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ASEEDs actions against Monsanto

August 1, 2016

spandoek275At the moment the Monsanto Tribunal is being organised, and also people from ASEED are involved in this. From over the whole world individuals and groups will explain how they became a victim of the activities from Monsanto and in which ways this company violated local, national and international laws. Retired judges will see if Monsanto’s activities worldwide are illegal according to several national and international laws. A conviction will generate more bad publicity for Monsanto and hopefully this will result in some juridical action at real courts.

But for ASEED it is obvious that Monsanto is doing very objectionable things. For this our own ethical standards are more important than official laws and regulations. Monsanto’s main activities are at the expense of the environment and many people. And they are so big and powerful that it is hard for communities to defend themselves against this company. For this reason ASEED has been doing several actions against Monsanto in the past years. And probably we will go on with this, independent from the outcomes of the Monsanto Tribunal.

2010march-CSIU-group-475Monsanto looking for troublePatent inspection at ‘Come into the Greenhouse’ event (March 2010)

On March 27, 2010 a CSI Crime Seed Investigation unit visited several greenhouses in Flevoland at the national event ‘Come into the Greenhouse’ visualising what the future may look like: worlds largest seed company Monsanto will check growers for the presence of suspicious crops, prevent them from using patented seeds or accuse them of patent breach. With this action ASEED wanted to draw attention to the international campaign ‘No Patents On Seeds’ against applying patent law on seeds and animals.

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poortSuccessful blockade of Monsanto in The Netherlands (May 2010)

On May 17 2010 about 40 persons of the action group ‘Roundup Monsanto’ blocked both gates of the Monsanto seed company in Bergschenhoek (near Rotterdam). ‘Roundup Monsanto’ wants Monsanto to back out of the seed market, and demand an end to patents on seeds and living organisms. Monsanto and other agro-chemical multinationals are lobbying the Dutch government and the EU for legislative changes that would make it easier for large companies to take control of the seed market and food production.[1] The blockade took place at the former De Ruiter Seeds, acquired by Monsanto in 2008, where research laboratories, offices, greenhouses, and a central storage for seeds and seedlings are to be found.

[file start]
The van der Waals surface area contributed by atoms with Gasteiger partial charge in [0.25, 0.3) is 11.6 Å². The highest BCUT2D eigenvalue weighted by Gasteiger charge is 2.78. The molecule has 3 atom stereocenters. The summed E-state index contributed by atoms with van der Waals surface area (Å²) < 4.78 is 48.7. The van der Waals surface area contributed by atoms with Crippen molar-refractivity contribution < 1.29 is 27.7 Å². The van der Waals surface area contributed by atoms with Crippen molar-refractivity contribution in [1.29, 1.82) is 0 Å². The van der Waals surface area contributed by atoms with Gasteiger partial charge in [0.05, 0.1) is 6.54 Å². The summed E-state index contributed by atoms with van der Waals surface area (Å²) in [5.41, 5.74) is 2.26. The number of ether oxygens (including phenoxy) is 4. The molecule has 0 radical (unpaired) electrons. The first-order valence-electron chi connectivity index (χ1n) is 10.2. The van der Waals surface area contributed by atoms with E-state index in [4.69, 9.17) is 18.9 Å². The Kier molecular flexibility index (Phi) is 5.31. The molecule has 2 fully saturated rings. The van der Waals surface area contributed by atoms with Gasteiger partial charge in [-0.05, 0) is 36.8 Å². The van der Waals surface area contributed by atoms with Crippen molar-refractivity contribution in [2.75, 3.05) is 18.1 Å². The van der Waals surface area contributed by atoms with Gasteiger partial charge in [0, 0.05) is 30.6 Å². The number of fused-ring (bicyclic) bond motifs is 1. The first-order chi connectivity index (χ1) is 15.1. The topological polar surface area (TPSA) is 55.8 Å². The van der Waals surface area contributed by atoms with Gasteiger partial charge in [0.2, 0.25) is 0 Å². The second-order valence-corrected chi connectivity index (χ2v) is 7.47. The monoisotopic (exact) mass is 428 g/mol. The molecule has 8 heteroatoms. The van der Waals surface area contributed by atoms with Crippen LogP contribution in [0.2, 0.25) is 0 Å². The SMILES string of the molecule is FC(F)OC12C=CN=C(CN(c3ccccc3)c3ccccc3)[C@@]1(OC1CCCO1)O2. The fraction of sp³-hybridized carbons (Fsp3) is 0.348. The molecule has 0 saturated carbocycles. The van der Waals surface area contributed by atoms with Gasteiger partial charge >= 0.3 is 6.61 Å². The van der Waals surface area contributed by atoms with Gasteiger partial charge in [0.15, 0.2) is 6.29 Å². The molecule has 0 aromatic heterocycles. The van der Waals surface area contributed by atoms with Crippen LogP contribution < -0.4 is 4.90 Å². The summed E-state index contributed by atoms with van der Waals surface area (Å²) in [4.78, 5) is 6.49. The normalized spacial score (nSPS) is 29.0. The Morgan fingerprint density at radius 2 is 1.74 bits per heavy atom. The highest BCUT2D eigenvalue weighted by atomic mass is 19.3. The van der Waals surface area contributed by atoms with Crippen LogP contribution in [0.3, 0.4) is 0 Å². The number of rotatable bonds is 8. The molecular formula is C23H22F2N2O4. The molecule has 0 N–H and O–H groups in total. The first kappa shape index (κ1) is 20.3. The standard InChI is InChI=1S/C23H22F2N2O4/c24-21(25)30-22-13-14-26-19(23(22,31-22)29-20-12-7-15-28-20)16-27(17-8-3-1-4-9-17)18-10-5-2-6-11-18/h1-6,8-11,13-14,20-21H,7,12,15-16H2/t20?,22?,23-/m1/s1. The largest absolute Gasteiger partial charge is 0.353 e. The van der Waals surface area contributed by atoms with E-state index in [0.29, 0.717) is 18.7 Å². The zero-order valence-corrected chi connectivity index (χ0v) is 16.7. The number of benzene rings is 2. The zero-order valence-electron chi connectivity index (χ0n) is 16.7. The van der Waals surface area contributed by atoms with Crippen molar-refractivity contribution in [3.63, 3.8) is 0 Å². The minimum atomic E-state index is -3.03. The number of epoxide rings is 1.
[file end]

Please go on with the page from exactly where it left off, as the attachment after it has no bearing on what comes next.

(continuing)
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2010-enkhuizen-inspectiebanner-640hInspection Group reveals Monsanto’s agenda (November 2010)

On November 2nd 2010 around thirty climate conscious citizens paid a visit to the main premises of international agri-chemical giant Monsanto in Enkhuizen in the Netherlands. The aim was to find clues about the company’s hidden agenda. Their suspicions were aroused by the company’s new claims to feed and fuel the world, which somehow do not match Monsanto’s current atrocious human rights and environmental record.

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2013-cwg-demo-langs-rai2-470March Against Monsantos – For an agriculture without Monsanto, Bayer and other poisoners (October 2013)

On Wednesday October 30 (2013) 200 people were demonstrating at the RAI Congress Centre in Amsterdam against the chemical industry that was present there at ‘Cropworld Global’. This is a yearly meeting of the large producers of pesticides. Those companies are responsible (amongst others) for poisoning people and nature. The use of their insecticides contributes to the dying of the bees. Known names are Monsanto, Bayer, Syngenta, BASF and DOW, also many unknown companies, often from China, joined the congress.

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you-reap-what-you-sowIn 2010 ASEED published a brochure on Monsanto: ‘You Reap What You Sow – Monopolizing the seed industry’

The influence of the large corporations on the global food production is growing fast. The global seed market gives a clear indication of their power, with market monopolies for ever fewer multinational biotech corporations. As new European biopatents legislation and agriculture policies are taking shape, the global corporations are quietly taking over the European market. This brochure takes a look at the current state of affairs in Europe and the Netherlands, and examines the implications for the future of food and farming as we know it. The brochure is available in English and Dutch. [Some figures will be a bit outdated by now and there are some new developments regarding the EU seed legislation, but the text is still worth reading.]